Recenty, I have added one more check mark to my bucket list — which is not publishable, for there’s stuff that some people may disapprove of 🙂 BUT. One thing that the HK government would disapprove of is the fact that yesterday I went to the Frontier Closed Area without a permit. And without swimming either…
The Frontier Closed Area is a strip of land in HK, along the border with Shenzhen, which is closed off to regular folks. Only residents and farmers, along with people with a “legitimate” reason to go (like people working in the border duty free shops, the MTR station, etc; families of residents; etc etc), are allowed to go. The trains station in Lowu and Lok Ma Chau, for instance, are inside the FCA. In Lowu, you can see stairs going down, right after the exit from the MTR, with cops guarding access to it. These stairs go to the Lowu area of the FCA.
If you have family inside the FCA, you might be able to get a permit, to visit your relatives. In the Sheung Shui Police Station, in Fanling, you can apply for a temporary permit, and some tourists may even get one, if someone in the village you want to visit signs the application for you. Good luck with that though. The FCA has been getting slimmer and slimmer, and many Hongkies would love to buy real estate there for it’s cheap and bound to rise in value when the FCA gets further reduced. So the government tries to keep influx of newcomers down…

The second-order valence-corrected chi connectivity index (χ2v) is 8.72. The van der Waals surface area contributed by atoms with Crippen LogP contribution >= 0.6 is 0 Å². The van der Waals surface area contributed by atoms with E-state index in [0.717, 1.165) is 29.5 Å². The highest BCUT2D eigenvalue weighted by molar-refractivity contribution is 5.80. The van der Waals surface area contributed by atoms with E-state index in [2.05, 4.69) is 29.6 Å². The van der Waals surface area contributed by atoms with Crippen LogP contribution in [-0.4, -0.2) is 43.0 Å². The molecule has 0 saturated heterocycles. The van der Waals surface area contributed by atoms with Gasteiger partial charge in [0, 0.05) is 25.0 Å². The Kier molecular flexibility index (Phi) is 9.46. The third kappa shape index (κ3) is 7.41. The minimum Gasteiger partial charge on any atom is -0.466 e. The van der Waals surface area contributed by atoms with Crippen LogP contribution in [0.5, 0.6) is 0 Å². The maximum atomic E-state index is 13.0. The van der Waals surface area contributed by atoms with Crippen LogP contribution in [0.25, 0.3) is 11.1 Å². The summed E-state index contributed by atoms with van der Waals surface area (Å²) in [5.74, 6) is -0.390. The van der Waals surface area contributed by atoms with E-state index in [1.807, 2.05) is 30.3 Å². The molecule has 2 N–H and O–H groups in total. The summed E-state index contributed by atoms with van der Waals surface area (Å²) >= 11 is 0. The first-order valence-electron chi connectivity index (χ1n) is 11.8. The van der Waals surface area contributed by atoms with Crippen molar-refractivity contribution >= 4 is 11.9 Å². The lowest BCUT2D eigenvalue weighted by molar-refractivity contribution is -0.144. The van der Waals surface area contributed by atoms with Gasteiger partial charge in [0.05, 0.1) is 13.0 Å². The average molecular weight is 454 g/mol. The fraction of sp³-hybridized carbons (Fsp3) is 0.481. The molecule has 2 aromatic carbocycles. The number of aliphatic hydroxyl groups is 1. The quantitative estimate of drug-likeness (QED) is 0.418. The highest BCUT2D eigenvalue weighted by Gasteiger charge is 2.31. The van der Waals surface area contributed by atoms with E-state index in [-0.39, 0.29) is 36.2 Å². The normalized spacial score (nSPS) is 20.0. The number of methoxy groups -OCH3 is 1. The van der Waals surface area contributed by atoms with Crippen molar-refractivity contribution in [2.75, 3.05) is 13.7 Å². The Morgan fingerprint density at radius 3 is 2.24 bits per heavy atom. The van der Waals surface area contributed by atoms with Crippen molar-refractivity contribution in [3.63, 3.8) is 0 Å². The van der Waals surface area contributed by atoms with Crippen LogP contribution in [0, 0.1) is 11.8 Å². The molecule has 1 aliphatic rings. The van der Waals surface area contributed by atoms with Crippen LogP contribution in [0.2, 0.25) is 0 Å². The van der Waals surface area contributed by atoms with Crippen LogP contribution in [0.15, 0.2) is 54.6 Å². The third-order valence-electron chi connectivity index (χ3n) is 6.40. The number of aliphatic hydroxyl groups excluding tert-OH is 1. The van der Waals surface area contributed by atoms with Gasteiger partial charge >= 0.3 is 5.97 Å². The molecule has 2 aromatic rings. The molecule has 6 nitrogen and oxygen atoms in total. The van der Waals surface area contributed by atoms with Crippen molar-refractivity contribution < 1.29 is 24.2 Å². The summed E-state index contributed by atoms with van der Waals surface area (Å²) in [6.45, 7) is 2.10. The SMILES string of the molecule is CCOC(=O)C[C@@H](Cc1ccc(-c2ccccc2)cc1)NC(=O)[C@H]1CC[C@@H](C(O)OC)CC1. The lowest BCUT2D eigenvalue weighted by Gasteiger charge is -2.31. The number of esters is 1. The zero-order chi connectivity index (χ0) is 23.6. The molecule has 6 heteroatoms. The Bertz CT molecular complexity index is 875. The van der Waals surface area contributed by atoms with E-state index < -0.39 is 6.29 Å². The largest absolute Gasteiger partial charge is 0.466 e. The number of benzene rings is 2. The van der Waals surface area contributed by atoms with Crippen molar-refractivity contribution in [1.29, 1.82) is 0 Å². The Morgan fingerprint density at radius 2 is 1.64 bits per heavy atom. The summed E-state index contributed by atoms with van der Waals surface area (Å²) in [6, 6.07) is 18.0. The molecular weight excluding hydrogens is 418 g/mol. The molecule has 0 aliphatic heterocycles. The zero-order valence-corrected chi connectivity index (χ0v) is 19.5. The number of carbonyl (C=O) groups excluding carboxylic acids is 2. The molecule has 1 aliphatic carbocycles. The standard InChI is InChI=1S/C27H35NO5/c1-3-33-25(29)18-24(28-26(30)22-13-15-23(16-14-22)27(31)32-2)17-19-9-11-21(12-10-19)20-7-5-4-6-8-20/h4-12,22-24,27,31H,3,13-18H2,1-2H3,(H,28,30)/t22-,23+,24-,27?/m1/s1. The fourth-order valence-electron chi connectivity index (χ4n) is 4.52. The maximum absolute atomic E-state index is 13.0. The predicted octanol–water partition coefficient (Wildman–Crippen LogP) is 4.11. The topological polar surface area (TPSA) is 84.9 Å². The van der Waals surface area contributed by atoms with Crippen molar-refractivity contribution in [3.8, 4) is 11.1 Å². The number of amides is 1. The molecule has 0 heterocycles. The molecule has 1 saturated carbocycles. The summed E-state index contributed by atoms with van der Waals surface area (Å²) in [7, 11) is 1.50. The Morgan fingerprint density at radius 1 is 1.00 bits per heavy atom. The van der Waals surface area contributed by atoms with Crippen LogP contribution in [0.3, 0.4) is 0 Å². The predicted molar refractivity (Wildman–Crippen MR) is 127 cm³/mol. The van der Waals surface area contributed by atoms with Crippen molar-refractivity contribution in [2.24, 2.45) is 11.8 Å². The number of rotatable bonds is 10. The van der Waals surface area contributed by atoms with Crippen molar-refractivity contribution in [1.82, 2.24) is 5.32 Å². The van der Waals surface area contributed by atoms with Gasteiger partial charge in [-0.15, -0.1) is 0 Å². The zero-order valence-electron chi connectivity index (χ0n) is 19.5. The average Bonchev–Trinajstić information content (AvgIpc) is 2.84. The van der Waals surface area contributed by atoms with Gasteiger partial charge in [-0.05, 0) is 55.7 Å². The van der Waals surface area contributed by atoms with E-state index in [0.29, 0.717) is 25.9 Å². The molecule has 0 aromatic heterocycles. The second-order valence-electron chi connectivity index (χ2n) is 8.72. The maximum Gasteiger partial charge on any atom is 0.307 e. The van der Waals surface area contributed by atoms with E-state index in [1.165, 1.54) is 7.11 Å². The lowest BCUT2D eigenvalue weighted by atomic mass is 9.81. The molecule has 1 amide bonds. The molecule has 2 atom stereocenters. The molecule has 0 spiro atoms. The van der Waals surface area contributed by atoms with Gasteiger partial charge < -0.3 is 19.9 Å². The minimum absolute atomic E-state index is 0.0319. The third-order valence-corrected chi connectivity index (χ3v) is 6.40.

Yesterday I went to have dinner with some mates. We were supposed to go to a friend’s in Taipo. Nopesies. Dude asks us to come to Sheung Shui, and he’d pick us up. He’s a very laconic dude and he just said “We’ll have dinner at my parents’ place.” Ok Sir, thanks.
I check out the road we’re driving on, it’s going north. “Dude, looks like we’re in the FCA! That’s what the sign says! Don’t we need a permit?”. Just then he takes a quick right, up a hill, and down an unpaved path. “Yes. My house is near the river. We’re taking a shortcut.” And by shortcut he meant a smuggler’s detour in and out of the FCA. Apparently, 30 years ago, Chinese people walked across the river around there, went uphill and downhill to Sheung Shui. And the locals apparently still use this path to bring in guests without the inconvenience of applying for a permit.
We had a great dinner, and walked around the place. So quiet. A few hundred meters away the “civilization” of Shenzhen. Dozens of cats running around. A big dog that barked a lot, but offered its paw as soon as you approached it. Guard dog my ass.
We left the way we came. Didn’t see a checkpoint, a cop or anything. I felt like a righteous bandit… 🙂